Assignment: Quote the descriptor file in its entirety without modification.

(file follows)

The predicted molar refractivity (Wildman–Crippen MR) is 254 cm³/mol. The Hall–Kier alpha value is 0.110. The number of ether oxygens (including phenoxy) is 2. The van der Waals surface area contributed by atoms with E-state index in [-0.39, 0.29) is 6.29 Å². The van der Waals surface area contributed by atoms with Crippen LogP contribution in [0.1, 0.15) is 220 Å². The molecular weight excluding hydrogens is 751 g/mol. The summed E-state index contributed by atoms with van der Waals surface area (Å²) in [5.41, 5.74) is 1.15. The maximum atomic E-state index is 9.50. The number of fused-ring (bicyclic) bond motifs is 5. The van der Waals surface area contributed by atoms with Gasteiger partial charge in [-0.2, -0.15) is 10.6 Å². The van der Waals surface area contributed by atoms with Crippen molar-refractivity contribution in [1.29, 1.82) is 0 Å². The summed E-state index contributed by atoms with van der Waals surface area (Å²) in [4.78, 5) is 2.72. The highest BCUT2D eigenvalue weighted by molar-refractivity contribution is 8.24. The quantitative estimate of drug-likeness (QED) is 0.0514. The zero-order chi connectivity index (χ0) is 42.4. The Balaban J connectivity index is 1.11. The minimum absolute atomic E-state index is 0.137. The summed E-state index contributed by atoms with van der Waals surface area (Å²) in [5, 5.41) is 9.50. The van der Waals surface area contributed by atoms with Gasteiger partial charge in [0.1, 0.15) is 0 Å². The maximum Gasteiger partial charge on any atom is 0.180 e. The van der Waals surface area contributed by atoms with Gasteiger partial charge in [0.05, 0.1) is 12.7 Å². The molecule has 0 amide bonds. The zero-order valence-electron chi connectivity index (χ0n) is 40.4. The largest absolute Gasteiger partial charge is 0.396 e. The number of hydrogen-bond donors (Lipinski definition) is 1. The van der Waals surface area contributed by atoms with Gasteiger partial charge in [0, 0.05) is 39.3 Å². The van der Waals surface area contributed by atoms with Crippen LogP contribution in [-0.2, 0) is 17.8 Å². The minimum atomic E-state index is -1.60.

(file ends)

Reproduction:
The predicted molar refractivity (Wildman–Crippen MR) is 254 cm³/mol. The Hall–Kier alpha value is 0.110. The number of ether oxygens (including phenoxy) is 2. The van der Waals surface area contributed by atoms with E-state index in [-0.39, 0.29) is 6.29 Å². The van der Waals surface area contributed by atoms with Crippen LogP contribution in [0.1, 0.15) is 220 Å². The molecular weight excluding hydrogens is 751 g/mol. The summed E-state index contributed by atoms with van der Waals surface area (Å²) in [5.41, 5.74) is 1.15. The maximum atomic E-state index is 9.50. The number of fused-ring (bicyclic) bond motifs is 5. The van der Waals surface area contributed by atoms with Gasteiger partial charge in [-0.2, -0.15) is 10.6 Å². The van der Waals surface area contributed by atoms with Crippen molar-refractivity contribution in [1.29, 1.82) is 0 Å². The summed E-state index contributed by atoms with van der Waals surface area (Å²) in [4.78, 5) is 2.72. The highest BCUT2D eigenvalue weighted by molar-refractivity contribution is 8.24. The quantitative estimate of drug-likeness (QED) is 0.0514. The zero-order chi connectivity index (χ0) is 42.4. The Balaban J connectivity index is 1.11. The minimum absolute atomic E-state index is 0.137. The summed E-state index contributed by atoms with van der Waals surface area (Å²) in [5, 5.41) is 9.50. The van der Waals surface area contributed by atoms with Gasteiger partial charge in [0.1, 0.15) is 0 Å². The maximum Gasteiger partial charge on any atom is 0.180 e. The van der Waals surface area contributed by atoms with Gasteiger partial charge in [0.05, 0.1) is 12.7 Å². The molecule has 0 amide bonds. The zero-order valence-electron chi connectivity index (χ0n) is 40.4. The largest absolute Gasteiger partial charge is 0.396 e. The number of hydrogen-bond donors (Lipinski definition) is 1. The van der Waals surface area contributed by atoms with Gasteiger partial charge in [0, 0.05) is 39.3 Å². The van der Waals surface area contributed by atoms with Crippen LogP contribution in [-0.2, 0) is 17.8 Å². The minimum atomic E-state index is -1.60.